IDEAS home Printed from
   My bibliography  Save this paper

Never change a winning team: An analysis of hazard rates in the NBA


  • Dilger, Alexander


We estimate Cox models to determine proportional hazard rates in professional basketball, concerning leaving the league or changing the team by using a database covering all players of the NBA in the 90's. We predict and confirm that league-hazards depend on a player's performance. A teamswitch, however, cannot depend on low performance itself because there has to be a team willing to accept the (new) player. Accordingly we find that a good scoring performance and an intense use of a player reduces the probability of a team-switch, whereas high salaries or non-scoring performance do not.

Suggested Citation

  • Dilger, Alexander, 2002. "Never change a winning team: An analysis of hazard rates in the NBA," Wirtschaftswissenschaftliche Diskussionspapiere 03/2002, University of Greifswald, Faculty of Law and Economics.
  • Handle: RePEc:zbw:grewdp:032002

    Download full text from publisher

    File URL:
    Download Restriction: no

    References listed on IDEAS

    1. Alison L. Booth & Marco Francesconi & Carlos Garcia-Serrano, 1999. "Job Tenure and Job Mobility in Britain," ILR Review, Cornell University, ILR School, vol. 53(1), pages 43-70, October.
    2. Kiefer, Nicholas M, 1988. "Economic Duration Data and Hazard Functions," Journal of Economic Literature, American Economic Association, vol. 26(2), pages 646-679, June.
    3. Rosen, Sherwin & Sanderson, Allen, 2001. "Labour Markets in Professional Sports," Economic Journal, Royal Economic Society, vol. 111(469), pages 47-68, February.
    4. J. C. H. Jones & William D. Walsh, 1988. "Salary Determination in the National Hockey League: The Effects of Skills, Franchise Characteristics, and Discrimination," ILR Review, Cornell University, ILR School, vol. 41(4), pages 592-604, July.
    5. Scully, Gerald W, 1974. "Pay and Performance in Major League Baseball," American Economic Review, American Economic Association, vol. 64(6), pages 915-930, December.
    6. Chapman, Kenneth S & Southwick, Lawrence, Jr, 1991. "Testing the Matching Hypothesis: The Case of Major-League Baseball," American Economic Review, American Economic Association, vol. 81(5), pages 1352-1360, December.
    7. Hoang, Ha & Rascher, Dan, 1999. "The NBA, Exit Discrimination, and Career Earnings," MPRA Paper 3542, University Library of Munich, Germany.
    8. Ohtake, F. & Ohkusa, Y., 1992. "Testing the Matching Hypothsis: The Case of Professional Baseball in Japan with Comparisons to the US," ISER Discussion Paper 0278, Institute of Social and Economic Research, Osaka University.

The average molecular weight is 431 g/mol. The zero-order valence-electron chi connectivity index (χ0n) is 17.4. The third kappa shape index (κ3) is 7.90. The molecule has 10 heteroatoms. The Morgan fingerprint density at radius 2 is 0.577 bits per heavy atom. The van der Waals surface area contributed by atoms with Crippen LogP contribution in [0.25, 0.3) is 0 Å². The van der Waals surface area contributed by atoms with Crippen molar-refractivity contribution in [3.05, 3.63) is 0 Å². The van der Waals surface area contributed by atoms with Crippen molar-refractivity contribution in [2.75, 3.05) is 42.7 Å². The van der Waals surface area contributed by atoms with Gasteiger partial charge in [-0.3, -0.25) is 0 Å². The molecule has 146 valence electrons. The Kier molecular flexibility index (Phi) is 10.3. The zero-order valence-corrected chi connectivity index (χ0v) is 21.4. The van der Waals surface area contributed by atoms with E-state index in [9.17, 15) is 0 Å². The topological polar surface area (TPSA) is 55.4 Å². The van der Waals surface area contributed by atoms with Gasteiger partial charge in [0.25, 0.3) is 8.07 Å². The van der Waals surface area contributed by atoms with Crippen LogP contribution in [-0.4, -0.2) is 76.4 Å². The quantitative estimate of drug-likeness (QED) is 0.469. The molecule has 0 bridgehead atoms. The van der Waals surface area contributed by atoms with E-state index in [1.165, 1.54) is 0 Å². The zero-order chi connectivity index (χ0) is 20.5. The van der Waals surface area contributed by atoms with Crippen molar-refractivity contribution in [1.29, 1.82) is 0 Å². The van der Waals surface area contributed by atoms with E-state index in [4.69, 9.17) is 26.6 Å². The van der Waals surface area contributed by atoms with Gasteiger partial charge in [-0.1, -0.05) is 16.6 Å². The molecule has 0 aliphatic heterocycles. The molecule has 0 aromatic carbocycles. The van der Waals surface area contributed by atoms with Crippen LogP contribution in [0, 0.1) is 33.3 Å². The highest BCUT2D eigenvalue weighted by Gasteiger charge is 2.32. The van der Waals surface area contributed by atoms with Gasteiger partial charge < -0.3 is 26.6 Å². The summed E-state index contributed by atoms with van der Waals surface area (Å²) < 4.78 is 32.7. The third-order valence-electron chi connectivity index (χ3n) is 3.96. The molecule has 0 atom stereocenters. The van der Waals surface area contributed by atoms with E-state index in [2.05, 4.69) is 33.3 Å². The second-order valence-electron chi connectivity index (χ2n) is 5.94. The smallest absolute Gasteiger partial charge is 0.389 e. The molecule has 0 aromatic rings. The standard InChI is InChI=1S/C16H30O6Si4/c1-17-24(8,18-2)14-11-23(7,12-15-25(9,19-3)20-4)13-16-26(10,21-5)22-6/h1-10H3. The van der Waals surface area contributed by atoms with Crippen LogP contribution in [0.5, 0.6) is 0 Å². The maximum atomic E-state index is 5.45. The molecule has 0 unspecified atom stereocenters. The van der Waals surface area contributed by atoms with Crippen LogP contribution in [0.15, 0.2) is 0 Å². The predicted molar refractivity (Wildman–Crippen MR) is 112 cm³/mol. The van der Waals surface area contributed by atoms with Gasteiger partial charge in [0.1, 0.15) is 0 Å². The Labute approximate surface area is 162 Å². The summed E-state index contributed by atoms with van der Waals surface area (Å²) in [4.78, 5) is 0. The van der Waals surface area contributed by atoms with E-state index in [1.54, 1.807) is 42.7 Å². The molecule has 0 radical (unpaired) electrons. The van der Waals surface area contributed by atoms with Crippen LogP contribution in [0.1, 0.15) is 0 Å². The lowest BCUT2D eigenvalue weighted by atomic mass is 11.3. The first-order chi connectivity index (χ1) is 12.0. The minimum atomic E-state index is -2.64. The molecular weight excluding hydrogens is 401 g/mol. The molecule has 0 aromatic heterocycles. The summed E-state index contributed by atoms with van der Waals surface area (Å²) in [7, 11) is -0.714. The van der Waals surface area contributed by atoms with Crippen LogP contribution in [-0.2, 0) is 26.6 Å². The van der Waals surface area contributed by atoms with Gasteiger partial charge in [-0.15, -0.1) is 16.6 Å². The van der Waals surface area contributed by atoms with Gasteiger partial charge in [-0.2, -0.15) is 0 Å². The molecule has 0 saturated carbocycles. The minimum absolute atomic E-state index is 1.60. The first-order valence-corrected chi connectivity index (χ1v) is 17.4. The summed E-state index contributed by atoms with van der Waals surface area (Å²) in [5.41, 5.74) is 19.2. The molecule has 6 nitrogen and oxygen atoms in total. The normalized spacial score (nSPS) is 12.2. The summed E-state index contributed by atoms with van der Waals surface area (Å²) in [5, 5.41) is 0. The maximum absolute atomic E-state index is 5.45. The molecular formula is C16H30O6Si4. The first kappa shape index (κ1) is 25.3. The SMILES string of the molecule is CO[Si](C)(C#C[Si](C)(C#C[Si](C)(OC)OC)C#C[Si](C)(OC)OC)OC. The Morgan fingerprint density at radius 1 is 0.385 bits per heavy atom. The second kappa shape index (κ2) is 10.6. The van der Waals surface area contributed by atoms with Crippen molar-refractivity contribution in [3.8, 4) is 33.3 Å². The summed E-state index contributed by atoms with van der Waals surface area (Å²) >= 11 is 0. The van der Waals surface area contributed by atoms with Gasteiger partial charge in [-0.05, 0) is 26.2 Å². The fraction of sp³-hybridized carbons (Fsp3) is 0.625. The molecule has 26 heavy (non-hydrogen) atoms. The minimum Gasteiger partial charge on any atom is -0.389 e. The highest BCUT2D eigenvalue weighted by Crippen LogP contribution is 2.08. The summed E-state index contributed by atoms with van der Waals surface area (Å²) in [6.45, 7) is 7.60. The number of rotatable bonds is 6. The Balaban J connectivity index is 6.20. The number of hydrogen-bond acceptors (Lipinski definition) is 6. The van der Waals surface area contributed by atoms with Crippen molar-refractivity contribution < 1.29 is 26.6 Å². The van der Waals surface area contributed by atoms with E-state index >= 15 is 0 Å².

9. Campbell, Carl M, III, 1993. "Do Firms Pay Efficiency Wages? Evidence with Data at the Firm Level," Journal of Labor Economics, University of Chicago Press, vol. 11(3), pages 442-470, July.
    10. Jovanovic, Boyan, 1979. "Job Matching and the Theory of Turnover," Journal of Political Economy, University of Chicago Press, vol. 87(5), pages 972-990, October.
    11. Idson, Todd L & Kahane, Leo H, 2000. "Team Effects on Compensation: An Application to Salary Determination in the National Hockey League," Economic Inquiry, Western Economic Association International, vol. 38(2), pages 345-357, April.
    12. Lazear, Edward P, 1999. "Personnel Economics: Past Lessons and Future Directions: Presidential Address to the Society of Labor Economists, San Francisco, May 1, 1998," Journal of Labor Economics, University of Chicago Press, vol. 17(2), pages 199-236, April.
    13. Yasushi Ohkusa, 2001. "An Empirical Examination of the Quit Behavior of Professional Baseball Players in Japan," Journal of Sports Economics, , vol. 2(1), pages 80-88, February.
    14. Ohkusa, Yasushi & Ohtake, Fumio, 1996. "The relationship between supervisor and workers -- The case of professional baseball in Japan," Japan and the World Economy, Elsevier, vol. 8(4), pages 475-488, December.
    15. Lawrence M. Kahn, 2000. "The Sports Business as a Labor Market Laboratory," Journal of Economic Perspectives, American Economic Association, vol. 14(3), pages 75-94, Summer.
    Full references (including those not matched with items on IDEAS)

    More about this item


    Access and download statistics


    All material on this site has been provided by the respective publishers and authors. You can help correct errors and omissions. When requesting a correction, please mention this item's handle: RePEc:zbw:grewdp:032002. See general information about how to correct material in RePEc.

    For technical questions regarding this item, or to correct its authors, title, abstract, bibliographic or download information, contact: (ZBW - German National Library of Economics). General contact details of provider: .

    If you have authored this item and are not yet registered with RePEc, we encourage you to do it here. This allows to link your profile to this item. It also allows you to accept potential citations to this item that we are uncertain about.

    If CitEc recognized a reference but did not link an item in RePEc to it, you can help with this form .

    If you know of missing items citing this one, you can help us creating those links by adding the relevant references in the same way as above, for each refering item. If you are a registered author of this item, you may also want to check the "citations" tab in your RePEc Author Service profile, as there may be some citations waiting for confirmation.

    Please note that corrections may take a couple of weeks to filter through the various RePEc services.

    IDEAS is a RePEc service hosted by the Research Division of the Federal Reserve Bank of St. Louis . RePEc uses bibliographic data supplied by the respective publishers.